Section 1960 defines “money transmitting” broadly: “ ‘money transmitting’ includes transferring funds on behalf of the public by any and all means including but not limited to transfers within this country or to locations abroad by wire, check, draft, facsimile, or courier.” Id. § 1960(b)(2). The parties do not dispute that transferring funds through a hawala qualifies as “money transmitting” under § 1960.
Relying on this Court's definition of “money transmitting business” in United States v. Velastegui, Banki argues that the district court, in instructing the jury, erred by failing to define “money transmitting business” as (1) an enterprise (not a single transaction) (2) that is conducted for a fee or profit. See United States v. Velastegui, 199 F.3d 590, 592, 595 n. 4 (2d Cir.1999) (defining a “money transmitting business” as the transmission of money “for a fee” involving more than “a single, isolated transmission of money”). Banki requested such an instruction below,9 but the district court declined to give it, instructing the jury instead as follows:
The term “money transmitting business” includes any business which provides check cashing, currency exchange or money transmitting or remittance services or issues or redeems money orders, travelers checks and other similar instruments or any other person who engages as a business in the transmission of funds, including any person who engages as a business in an informal money transfer system or any network of people who engage as a business in facilitating the transfer of money domestically or internationally outside of the conventional financial institutions system. It is for you to determine whether the quantity and nature of the transmittals constitute a business. However, I instruct you that a hawala is a money transmitting business.
The district court, in denying Banki's Rule 33 motion, explained that it declined to define “business” because the term is self-explanatory: “A business is not a complex or legal concept. No juror needs a judge's charge of law to comprehend that a ‘business' is an ongoing enterprise carried out for financial gain; there is no other interpretation of the term ‘business' the jury could have possibly applied.” Banki, 733 F.Supp.2d at 417; cf. Vargas v. Keane, 86 F.3d 1273, 1283 (2d Cir.1996) (Weinstein, J., concurring) (“The phrase ‘reasonable doubt’ is self-explanatory and is its own best definition.” (internal quotation marks and citation omitted)).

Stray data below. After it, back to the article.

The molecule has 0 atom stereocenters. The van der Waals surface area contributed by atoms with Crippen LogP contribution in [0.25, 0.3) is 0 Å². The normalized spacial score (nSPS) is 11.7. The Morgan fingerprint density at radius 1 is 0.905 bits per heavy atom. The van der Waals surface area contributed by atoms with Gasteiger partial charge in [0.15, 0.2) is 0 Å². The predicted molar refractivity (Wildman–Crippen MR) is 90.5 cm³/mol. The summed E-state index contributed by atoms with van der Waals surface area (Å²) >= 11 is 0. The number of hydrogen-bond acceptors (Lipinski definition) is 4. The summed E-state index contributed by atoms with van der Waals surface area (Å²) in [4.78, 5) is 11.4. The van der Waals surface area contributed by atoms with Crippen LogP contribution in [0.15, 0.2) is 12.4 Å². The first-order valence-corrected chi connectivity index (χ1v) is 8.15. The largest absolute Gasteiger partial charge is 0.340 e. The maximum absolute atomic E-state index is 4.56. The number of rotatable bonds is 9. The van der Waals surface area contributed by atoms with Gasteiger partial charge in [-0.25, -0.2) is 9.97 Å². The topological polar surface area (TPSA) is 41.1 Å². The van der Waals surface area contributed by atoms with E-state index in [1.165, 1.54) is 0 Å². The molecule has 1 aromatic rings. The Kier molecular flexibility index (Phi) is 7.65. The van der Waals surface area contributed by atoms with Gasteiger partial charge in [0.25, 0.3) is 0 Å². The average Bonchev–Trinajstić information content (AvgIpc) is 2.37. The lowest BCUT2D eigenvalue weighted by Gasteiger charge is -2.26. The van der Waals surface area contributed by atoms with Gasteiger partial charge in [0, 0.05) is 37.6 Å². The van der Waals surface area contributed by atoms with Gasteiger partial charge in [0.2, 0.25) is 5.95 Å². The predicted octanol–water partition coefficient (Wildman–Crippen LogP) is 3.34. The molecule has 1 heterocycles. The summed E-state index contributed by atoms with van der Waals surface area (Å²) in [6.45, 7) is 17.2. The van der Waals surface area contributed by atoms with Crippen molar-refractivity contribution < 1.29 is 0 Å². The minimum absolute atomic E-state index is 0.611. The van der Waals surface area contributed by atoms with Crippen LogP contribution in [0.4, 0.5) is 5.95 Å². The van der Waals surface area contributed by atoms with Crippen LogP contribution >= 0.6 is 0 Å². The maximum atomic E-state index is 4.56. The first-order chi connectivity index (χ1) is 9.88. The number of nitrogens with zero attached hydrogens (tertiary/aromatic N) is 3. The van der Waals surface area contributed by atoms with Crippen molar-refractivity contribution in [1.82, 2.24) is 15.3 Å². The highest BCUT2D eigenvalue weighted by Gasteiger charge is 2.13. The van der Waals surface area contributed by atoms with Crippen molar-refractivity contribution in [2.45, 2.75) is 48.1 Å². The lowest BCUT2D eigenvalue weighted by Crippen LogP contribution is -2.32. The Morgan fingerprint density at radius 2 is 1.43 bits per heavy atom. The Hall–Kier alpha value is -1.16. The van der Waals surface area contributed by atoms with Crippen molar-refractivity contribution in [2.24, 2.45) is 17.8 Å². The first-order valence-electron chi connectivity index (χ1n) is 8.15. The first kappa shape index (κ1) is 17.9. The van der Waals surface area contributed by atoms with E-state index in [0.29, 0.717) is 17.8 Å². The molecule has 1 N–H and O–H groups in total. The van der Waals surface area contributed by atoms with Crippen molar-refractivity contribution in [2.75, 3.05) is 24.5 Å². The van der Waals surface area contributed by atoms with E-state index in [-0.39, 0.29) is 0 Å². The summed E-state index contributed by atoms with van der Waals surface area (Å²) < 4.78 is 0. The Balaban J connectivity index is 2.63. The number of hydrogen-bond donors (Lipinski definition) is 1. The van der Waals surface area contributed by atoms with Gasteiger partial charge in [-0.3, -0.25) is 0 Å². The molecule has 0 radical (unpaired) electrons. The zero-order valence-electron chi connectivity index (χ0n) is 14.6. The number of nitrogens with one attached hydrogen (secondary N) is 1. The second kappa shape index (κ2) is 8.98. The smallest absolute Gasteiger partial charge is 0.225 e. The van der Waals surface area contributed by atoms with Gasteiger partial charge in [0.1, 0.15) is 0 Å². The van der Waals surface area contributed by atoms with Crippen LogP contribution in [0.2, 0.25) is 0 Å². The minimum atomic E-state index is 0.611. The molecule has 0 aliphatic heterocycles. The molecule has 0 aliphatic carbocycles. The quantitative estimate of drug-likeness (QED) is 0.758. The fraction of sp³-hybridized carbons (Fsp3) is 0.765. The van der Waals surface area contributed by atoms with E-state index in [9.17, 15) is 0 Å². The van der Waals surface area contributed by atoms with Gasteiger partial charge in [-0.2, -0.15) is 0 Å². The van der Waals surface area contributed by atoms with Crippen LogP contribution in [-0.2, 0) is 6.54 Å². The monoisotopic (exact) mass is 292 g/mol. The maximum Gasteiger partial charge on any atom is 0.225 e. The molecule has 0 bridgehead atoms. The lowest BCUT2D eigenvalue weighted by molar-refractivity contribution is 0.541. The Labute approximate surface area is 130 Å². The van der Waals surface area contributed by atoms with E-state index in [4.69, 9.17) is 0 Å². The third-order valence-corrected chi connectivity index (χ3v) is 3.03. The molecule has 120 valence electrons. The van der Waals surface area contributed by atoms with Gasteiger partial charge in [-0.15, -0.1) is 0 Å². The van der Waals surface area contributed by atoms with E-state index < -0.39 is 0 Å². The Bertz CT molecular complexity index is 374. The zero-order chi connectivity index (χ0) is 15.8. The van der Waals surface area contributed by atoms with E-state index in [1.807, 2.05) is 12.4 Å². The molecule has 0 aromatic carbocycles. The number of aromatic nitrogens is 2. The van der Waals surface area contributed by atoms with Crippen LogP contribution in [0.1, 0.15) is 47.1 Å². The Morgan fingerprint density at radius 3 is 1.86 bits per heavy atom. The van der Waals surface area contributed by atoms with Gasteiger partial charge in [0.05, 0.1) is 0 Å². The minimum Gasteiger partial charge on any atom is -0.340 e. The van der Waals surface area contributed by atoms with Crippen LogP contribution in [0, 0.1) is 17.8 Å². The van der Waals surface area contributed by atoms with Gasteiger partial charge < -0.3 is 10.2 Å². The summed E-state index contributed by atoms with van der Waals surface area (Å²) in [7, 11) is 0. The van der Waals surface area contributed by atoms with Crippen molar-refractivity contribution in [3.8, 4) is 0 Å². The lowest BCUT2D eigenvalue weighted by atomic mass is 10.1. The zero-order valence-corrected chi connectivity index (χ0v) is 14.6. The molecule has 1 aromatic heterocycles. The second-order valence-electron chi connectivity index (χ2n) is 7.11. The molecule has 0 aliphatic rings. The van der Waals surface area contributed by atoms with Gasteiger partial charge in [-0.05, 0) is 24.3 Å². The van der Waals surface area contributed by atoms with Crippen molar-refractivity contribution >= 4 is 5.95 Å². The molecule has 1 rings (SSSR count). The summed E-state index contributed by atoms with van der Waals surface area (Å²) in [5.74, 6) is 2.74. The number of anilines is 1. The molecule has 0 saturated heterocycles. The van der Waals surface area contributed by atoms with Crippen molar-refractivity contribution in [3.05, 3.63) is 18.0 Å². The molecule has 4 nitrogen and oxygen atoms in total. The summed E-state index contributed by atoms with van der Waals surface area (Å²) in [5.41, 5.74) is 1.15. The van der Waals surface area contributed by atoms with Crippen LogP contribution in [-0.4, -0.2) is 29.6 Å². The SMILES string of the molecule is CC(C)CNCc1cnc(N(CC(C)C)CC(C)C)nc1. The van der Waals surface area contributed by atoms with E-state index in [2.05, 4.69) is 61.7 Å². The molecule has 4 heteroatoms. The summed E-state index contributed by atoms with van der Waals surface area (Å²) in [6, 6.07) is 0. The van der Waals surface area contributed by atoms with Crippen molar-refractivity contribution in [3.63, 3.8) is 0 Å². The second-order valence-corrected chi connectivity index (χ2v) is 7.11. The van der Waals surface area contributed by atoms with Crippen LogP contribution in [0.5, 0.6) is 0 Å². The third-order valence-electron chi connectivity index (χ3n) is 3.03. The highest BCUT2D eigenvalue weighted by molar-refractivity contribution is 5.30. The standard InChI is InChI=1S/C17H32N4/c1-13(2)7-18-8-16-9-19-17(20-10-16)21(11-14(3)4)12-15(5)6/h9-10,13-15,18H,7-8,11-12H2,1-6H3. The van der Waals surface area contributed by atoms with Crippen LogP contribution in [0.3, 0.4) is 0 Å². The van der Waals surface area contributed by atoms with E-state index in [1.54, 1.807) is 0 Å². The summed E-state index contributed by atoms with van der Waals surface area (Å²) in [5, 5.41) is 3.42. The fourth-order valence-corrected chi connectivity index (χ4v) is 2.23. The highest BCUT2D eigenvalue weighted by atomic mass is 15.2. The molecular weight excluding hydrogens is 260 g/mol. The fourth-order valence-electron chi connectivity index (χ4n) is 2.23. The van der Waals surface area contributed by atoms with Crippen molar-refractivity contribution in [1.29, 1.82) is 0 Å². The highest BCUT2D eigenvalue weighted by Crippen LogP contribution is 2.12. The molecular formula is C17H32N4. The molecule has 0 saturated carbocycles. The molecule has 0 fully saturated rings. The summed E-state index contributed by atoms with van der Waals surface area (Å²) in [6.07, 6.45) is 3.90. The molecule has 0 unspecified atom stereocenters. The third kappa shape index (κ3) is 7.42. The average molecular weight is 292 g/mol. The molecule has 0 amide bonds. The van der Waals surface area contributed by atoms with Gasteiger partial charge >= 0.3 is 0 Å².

While we largely agree with the district court that the term “business” is self-explanatory, we conclude that the district court erred in its charge here.
First, Banki's requested charge was “legally correct.” Han, 230 F.3d at 565.10 In United States v. Velastegui, we held that “an agent could [not] face federal criminal prosecution [under § 1960] ․ for an isolated instance of improper transmittal of money” because “section 1960(a) requires that the unlicensed entity be ‘an illegal money transmitting business.’ “ 199 F.3d at 595 n. 4. Thus, to find a defendant liable for operating an unlicensed money transmitting business, a jury must find that he participated in more than a “single, isolated transmission of money .” See id. Likewise, giving the term “business” its “plain and unambiguous” meaning, see United States v. Fuller, 627 F.3d 499, 504 (2d Cir.2010), under § 1960 a “business” is an enterprise that is carried on for profit or financial gain. See Merriam–Webster's Collegiate Dictionary 1067 (10th ed.2000) (defining “business” as “a commercial or sometimes an industrial enterprise”); Webster's II New Riverside University Dictionary (1994) (defining “business” as a “commercial enterprise or establishment”). See Velastegui, 199 F.3d at 592 (“A money transmitting business receives money from a customer and then, for a fee paid by the customer, transmits that money to a recipient ․“ (emphasis added)).
Second, there was a “foundation in the [trial] evidence,” United States v. Russo, 74 F.3d 1383, 1393 (2d Cir.1996), for Banki's request for an instruction that a “business” must involve more than a single, isolated transaction. The evidence at trial was such that a rational jury could have concluded that the government proved beyond a reasonable doubt that Banki knew funds were moving to Iran in only one transaction: the $6,000 Sheikholeslami transaction. Although the e-mails associated with the $6,000 transaction clearly showed that Banki knew that funds were moving to Iran as part of the transaction, e-mails relating to other hawala transactions were far less explicit. In addition, Bakhtiari's testimony and ledgers supported the inference that Bakhtiari was not involved in the $6,000 transaction; thus, the jury could have concluded, as the defense argued, that the $6,000 transaction was a one-time favor for a family friend. The jury could have concluded that the government failed to prove that Banki knew funds were moving to Iran in more than one transaction, and, accordingly, Banki was entitled to the substance of his requested instruction—that he could not be convicted under § 1960 for a single, isolated transmission of money.